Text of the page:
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Title: A defence of the study of visual perception in art
Author: Geary, James Bernard
ISNI:       0000 0004 6424 1284
Awarding Body: University of Kent
Current Institution: University of Kent
Date of Award: 2017
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This thesis examines the use of the science of visual perception in the study of art. I argue that this application of perceptual psychology and physiology has been neglected in recent years, but contend that it is being revived by writers such as John Onians. I apply recent scientific research to demonstrate what can be learned about depiction from the science of perception. The thesis uses the science of perception to argue that there are four main interlinked components in depiction. It argues that each of these components can be better understood by using the science of vision. Chapter 1 examines one component, namely resemblance. It uses studies of the retina, centre-surround cells, and attentional processes to examine how a picture can vary in appearance from its subject matter, yet still represent it. Chapter 2 examines a second component, namely informativeness. It applies Biederman's psychological theory of recognition-by-components to argue that the depiction of volumetric forms depends on the depiction of the vertices of such objects, as well as that of linear perspective. From this the chapter argues that the notion of informativeness, as developed by Lopes, should be combined with a notion of resemblance to create a more complete theory. Chapter 3 examines a third component of depiction, namely that pictures can include, omit, and distort the features of their subjects. The psychological theory of scales, as developed by Oliva and Schyns, is used to explain certain kinds of depictions of fabrics, and the perception of Pointillist paintings. The chapter also examines the issue of to what extent perception and depiction are dependent on culture rather than genetics, and shows how a combination of scientific methodology, in the form of cross-cultural psychology, and historiography, in the form of Baxandall's 'period eye' approach, can be used to investigate this issue. Chapter 4 examines a fourth component of depiction, namely the organisation of pictures. It uses studies by Westphal-Fitch et al., and Võ and Wolfe to analyse the patterns of Waldalgesheim art, and the images in the Book of Kells. By using the science of visual perception, I arrive at the conclusion that a combination of theories of recognition, informativeness, and order, developed in Chapters 1, 2, and 4, together with theories of visual decomposition, processing, and recomposition, developed in Chapter 3, form a basis for understanding depiction.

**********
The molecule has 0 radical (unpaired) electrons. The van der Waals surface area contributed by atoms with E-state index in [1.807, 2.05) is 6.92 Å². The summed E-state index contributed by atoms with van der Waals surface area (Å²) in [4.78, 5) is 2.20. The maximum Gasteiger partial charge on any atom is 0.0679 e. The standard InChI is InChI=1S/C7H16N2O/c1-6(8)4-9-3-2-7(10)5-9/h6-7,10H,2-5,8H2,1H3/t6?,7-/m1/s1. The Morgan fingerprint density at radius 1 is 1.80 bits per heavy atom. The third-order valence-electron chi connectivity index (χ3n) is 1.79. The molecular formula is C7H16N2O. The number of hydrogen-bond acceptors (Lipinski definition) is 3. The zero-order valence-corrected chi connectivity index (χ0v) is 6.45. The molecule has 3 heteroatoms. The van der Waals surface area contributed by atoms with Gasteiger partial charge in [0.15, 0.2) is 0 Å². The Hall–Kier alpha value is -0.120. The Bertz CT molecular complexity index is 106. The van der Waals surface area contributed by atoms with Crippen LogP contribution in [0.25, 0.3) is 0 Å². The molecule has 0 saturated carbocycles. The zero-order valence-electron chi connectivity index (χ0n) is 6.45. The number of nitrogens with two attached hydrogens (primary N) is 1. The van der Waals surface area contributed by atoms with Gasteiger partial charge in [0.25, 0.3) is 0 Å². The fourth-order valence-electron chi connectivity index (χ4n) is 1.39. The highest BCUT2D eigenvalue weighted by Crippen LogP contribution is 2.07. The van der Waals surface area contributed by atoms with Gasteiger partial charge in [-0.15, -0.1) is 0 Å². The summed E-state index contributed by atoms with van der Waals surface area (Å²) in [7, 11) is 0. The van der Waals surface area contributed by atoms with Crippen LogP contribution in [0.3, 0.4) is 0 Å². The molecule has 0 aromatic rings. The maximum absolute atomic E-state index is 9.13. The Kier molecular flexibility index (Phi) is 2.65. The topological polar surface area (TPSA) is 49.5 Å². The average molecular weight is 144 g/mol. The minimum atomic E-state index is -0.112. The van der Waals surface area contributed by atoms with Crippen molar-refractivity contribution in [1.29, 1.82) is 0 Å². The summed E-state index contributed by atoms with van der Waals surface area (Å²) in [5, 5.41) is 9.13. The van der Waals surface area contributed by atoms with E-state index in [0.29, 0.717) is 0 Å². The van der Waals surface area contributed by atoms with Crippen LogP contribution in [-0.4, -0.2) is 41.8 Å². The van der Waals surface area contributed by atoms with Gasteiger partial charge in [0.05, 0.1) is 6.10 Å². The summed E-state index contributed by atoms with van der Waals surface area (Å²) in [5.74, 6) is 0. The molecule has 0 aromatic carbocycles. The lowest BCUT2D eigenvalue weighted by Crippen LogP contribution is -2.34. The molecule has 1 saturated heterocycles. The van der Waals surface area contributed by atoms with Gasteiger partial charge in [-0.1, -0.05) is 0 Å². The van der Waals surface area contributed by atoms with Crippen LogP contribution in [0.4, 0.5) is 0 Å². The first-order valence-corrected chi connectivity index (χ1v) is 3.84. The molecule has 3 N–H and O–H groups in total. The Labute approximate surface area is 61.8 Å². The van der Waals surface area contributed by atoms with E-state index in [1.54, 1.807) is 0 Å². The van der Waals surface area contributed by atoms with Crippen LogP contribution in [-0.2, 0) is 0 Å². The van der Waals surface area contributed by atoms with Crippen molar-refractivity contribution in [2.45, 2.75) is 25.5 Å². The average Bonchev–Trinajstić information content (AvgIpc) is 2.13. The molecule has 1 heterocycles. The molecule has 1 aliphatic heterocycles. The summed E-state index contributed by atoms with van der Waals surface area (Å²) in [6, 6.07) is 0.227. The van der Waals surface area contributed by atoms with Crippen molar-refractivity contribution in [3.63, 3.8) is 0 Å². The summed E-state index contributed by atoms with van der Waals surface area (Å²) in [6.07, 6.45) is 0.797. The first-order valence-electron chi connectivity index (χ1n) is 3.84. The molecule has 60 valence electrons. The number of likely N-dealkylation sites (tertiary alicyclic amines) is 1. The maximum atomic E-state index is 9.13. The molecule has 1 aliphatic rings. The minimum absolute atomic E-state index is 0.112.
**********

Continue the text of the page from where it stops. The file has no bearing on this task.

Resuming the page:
Supervisor: Newall, Michael ; Maes, Hans Sponsor: Not available
Qualification Name: Thesis (Ph.D.) Qualification Level: Doctoral
EThOS ID:  DOI: Not available